The day after a line of strong storms and tornadoes moved through eastern North Carolina was a beautiful, clear day. Having hunkered down for the storms, we decided to take a morning drive, and (of course) I had my camera with me. Never before had I seen a situation like this close up, and it was both startling and humbling to see what nature can do. With great compassion and respect for the victims of the storm — both alive and dead — I decided to chronicle some of the effects, if only as a reminder that our lives are fragile and precious, despite our attempts to protect ourselves from the environment we live in.
On Saturday, April 16 2011, a strong line of storms approached North Carolina from the west, bringing high winds, large hail, and numerous embedded tornadoes. This same storm system had already done substantial damage in the mid-west, causing a number of fatalities.
We had endured high winds all day, even though there was little rain. We battened down outside, taking special care to protect our newly enlarged garden (see “More Hay“) by stacking courses of hay bales, covering fragile plants, and parking the truck just upwind. It seemed to work pretty well.
For the rest of the afternoon and evening, we sat monitoring the weather channels and internet, keeping an eye out for radar signatures that would indicate rotation in the many storm cells that were moving across the state. Areas such as Sanford, NC, near Raleigh, were especially hard hit by isolated tornadoes, in one case flattening a Lowe’s store. Pretty frightening stuff. Not long after, a strong cell moved through Bertie County to our north, causing widespread damage and a number of fatalities. We began to realize that our position monitoring the news was definitely a worthwhile effort — time well spent.
Toward 9 PM, we were watching the last of the storm line passing through the area, attenuating from a maritime effect coming off the nearby Atlantic. Just when we thought we’d be in the clear, we saw two lines of storms, one just to the north and one very close to the south, with tornadoes reported in each of them. As is sometimes the case, our town seemed to split the storms, and we realized that we would be in the clear.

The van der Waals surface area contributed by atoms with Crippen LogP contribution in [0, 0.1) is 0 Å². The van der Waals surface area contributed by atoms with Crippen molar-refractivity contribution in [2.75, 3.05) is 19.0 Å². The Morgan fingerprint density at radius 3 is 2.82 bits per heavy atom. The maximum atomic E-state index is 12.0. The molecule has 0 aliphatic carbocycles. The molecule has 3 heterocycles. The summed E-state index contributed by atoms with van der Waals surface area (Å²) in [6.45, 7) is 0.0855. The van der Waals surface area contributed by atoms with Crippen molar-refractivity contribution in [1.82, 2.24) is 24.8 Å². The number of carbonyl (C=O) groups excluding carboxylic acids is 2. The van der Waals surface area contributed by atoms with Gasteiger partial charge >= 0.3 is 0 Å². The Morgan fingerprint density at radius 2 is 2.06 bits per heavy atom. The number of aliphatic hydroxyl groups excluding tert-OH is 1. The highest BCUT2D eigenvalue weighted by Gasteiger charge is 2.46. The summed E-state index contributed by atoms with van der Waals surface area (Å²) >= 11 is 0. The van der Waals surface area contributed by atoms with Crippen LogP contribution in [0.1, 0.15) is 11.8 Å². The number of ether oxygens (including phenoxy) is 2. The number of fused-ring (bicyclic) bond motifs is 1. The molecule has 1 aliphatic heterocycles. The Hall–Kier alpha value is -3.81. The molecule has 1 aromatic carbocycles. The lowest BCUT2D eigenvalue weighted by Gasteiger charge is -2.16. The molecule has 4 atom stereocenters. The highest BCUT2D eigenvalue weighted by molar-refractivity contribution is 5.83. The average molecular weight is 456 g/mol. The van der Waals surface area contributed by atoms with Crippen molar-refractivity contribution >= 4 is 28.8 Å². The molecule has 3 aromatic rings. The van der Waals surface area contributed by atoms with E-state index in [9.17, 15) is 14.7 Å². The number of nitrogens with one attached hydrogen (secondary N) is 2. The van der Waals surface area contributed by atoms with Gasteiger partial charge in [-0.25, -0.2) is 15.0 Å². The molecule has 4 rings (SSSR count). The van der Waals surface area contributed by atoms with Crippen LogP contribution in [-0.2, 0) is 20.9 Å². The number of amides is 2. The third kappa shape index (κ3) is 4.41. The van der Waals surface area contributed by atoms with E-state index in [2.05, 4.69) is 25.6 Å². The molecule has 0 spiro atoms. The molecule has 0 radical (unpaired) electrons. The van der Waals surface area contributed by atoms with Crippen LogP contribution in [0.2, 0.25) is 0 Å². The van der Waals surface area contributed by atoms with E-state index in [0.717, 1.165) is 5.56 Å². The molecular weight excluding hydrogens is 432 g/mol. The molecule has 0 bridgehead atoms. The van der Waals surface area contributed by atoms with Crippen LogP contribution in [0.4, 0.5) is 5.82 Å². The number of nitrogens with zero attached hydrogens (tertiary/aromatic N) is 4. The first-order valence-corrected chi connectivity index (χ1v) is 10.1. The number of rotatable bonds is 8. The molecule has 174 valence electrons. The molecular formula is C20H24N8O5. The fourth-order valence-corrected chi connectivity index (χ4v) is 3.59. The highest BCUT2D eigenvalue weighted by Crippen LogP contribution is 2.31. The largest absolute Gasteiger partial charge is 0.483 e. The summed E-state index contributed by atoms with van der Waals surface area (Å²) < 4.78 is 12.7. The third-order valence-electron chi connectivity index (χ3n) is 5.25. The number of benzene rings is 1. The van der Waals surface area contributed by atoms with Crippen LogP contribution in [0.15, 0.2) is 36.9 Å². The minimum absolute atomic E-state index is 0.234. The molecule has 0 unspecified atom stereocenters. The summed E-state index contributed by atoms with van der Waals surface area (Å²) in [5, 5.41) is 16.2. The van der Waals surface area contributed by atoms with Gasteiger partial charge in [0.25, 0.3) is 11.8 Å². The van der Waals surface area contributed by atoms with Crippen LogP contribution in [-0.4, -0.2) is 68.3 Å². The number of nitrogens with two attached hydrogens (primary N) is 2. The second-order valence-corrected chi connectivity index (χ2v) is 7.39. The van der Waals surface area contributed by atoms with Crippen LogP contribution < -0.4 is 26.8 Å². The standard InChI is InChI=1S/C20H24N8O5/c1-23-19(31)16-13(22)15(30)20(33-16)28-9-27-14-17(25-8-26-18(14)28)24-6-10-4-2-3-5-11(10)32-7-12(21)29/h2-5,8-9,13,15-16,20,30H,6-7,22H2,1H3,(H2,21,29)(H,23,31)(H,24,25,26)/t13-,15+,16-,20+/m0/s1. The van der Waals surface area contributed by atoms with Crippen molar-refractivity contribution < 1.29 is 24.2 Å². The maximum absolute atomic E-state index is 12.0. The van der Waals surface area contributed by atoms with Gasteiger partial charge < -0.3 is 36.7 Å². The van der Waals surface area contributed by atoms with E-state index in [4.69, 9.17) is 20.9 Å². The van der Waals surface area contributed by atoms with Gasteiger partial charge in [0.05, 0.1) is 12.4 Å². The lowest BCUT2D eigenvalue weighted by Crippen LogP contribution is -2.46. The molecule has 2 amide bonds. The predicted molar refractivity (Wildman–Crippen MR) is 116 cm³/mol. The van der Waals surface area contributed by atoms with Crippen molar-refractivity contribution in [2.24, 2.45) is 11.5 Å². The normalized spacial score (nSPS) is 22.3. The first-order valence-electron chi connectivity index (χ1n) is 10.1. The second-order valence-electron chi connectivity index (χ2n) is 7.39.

It turns out that the squall line to the south contained an F2 tornado. The twister ran through the Croatan National Forest just a few miles to our south, carving a swath of damage through the trees. Since tornadoes don’t like resistance, they tend to dance over the treetops. Instead of toppling trees over at the base, the tops are simply snapped off:
Okay, in some cases the trees are just pushed over:
The tornado came to the boundary of the Croatan National Forest, approaching Route 70, a wide highway with plenty of clear area to set down. It seemed to be somewhat selective as it took only half of a sign. In a sense, we think what’s left of the sign tells a story in and of itself:
From what we understand, when a tornado leaves a forested area and comes upon a clearing, it will then set down to the ground. Such was the case here, as the clearing allowed the tornado to set upon the ground, crossing over Route 70 and slamming into a residential development fronted by older houses. Over 50 homes were damaged, with 10 likely completely destroyed. Fortunately, there were no fatalities from the twister, although at least 25 people throughout the state lost their lives to tornadoes like this one.
Our hearts go out to all who were affected by the storm, as they pick up the pieces and find some peace in their lives again.
Yet, there is beauty in all things, and though so much was destroyed in the storm, it is still the form of nature that fascinates. Even though trees are down and the area is ripped up, it will make way for a new beginning.